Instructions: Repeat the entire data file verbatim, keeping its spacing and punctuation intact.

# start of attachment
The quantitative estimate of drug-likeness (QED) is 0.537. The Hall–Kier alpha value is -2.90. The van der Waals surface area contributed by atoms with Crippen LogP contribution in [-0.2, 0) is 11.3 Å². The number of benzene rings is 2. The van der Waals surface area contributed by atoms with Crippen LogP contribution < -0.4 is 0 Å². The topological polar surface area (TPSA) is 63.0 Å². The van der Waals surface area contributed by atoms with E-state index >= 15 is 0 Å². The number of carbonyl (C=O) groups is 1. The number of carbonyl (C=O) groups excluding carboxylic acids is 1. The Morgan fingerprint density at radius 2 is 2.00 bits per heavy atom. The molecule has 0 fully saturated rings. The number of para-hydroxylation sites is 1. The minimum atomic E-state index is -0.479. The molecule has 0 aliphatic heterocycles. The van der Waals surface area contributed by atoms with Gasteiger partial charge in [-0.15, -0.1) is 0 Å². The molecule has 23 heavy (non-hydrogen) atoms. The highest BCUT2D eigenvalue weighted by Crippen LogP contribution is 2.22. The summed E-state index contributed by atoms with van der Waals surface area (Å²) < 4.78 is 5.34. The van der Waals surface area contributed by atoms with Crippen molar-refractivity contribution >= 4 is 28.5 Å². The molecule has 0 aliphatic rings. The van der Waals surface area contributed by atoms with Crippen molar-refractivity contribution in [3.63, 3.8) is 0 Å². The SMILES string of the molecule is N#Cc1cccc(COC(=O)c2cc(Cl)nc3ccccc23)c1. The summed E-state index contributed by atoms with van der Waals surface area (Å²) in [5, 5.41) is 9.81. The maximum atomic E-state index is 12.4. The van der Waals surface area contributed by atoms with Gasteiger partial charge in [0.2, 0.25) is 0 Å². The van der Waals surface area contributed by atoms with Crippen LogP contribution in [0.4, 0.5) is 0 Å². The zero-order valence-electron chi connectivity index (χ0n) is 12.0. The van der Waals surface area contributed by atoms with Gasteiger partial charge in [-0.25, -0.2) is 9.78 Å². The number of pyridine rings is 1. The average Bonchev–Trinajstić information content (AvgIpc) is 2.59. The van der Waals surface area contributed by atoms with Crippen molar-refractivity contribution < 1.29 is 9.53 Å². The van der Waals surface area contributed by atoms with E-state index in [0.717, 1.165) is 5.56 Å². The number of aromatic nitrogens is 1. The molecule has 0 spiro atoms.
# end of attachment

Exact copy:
The quantitative estimate of drug-likeness (QED) is 0.537. The Hall–Kier alpha value is -2.90. The van der Waals surface area contributed by atoms with Crippen LogP contribution in [-0.2, 0) is 11.3 Å². The number of benzene rings is 2. The van der Waals surface area contributed by atoms with Crippen LogP contribution < -0.4 is 0 Å². The topological polar surface area (TPSA) is 63.0 Å². The van der Waals surface area contributed by atoms with E-state index >= 15 is 0 Å². The number of carbonyl (C=O) groups is 1. The number of carbonyl (C=O) groups excluding carboxylic acids is 1. The Morgan fingerprint density at radius 2 is 2.00 bits per heavy atom. The molecule has 0 fully saturated rings. The number of para-hydroxylation sites is 1. The minimum atomic E-state index is -0.479. The molecule has 0 aliphatic heterocycles. The van der Waals surface area contributed by atoms with Gasteiger partial charge in [-0.15, -0.1) is 0 Å². The molecule has 23 heavy (non-hydrogen) atoms. The highest BCUT2D eigenvalue weighted by Crippen LogP contribution is 2.22. The summed E-state index contributed by atoms with van der Waals surface area (Å²) < 4.78 is 5.34. The van der Waals surface area contributed by atoms with Crippen molar-refractivity contribution >= 4 is 28.5 Å². The molecule has 0 aliphatic rings. The van der Waals surface area contributed by atoms with Crippen molar-refractivity contribution in [3.63, 3.8) is 0 Å². The SMILES string of the molecule is N#Cc1cccc(COC(=O)c2cc(Cl)nc3ccccc23)c1. The summed E-state index contributed by atoms with van der Waals surface area (Å²) in [5, 5.41) is 9.81. The maximum atomic E-state index is 12.4. The van der Waals surface area contributed by atoms with Gasteiger partial charge in [0.2, 0.25) is 0 Å². The van der Waals surface area contributed by atoms with Crippen LogP contribution in [0.4, 0.5) is 0 Å². The zero-order valence-electron chi connectivity index (χ0n) is 12.0. The van der Waals surface area contributed by atoms with Gasteiger partial charge in [-0.25, -0.2) is 9.78 Å². The number of pyridine rings is 1. The average Bonchev–Trinajstić information content (AvgIpc) is 2.59. The van der Waals surface area contributed by atoms with Crippen molar-refractivity contribution < 1.29 is 9.53 Å². The van der Waals surface area contributed by atoms with E-state index in [0.717, 1.165) is 5.56 Å². The number of aromatic nitrogens is 1. The molecule has 0 spiro atoms.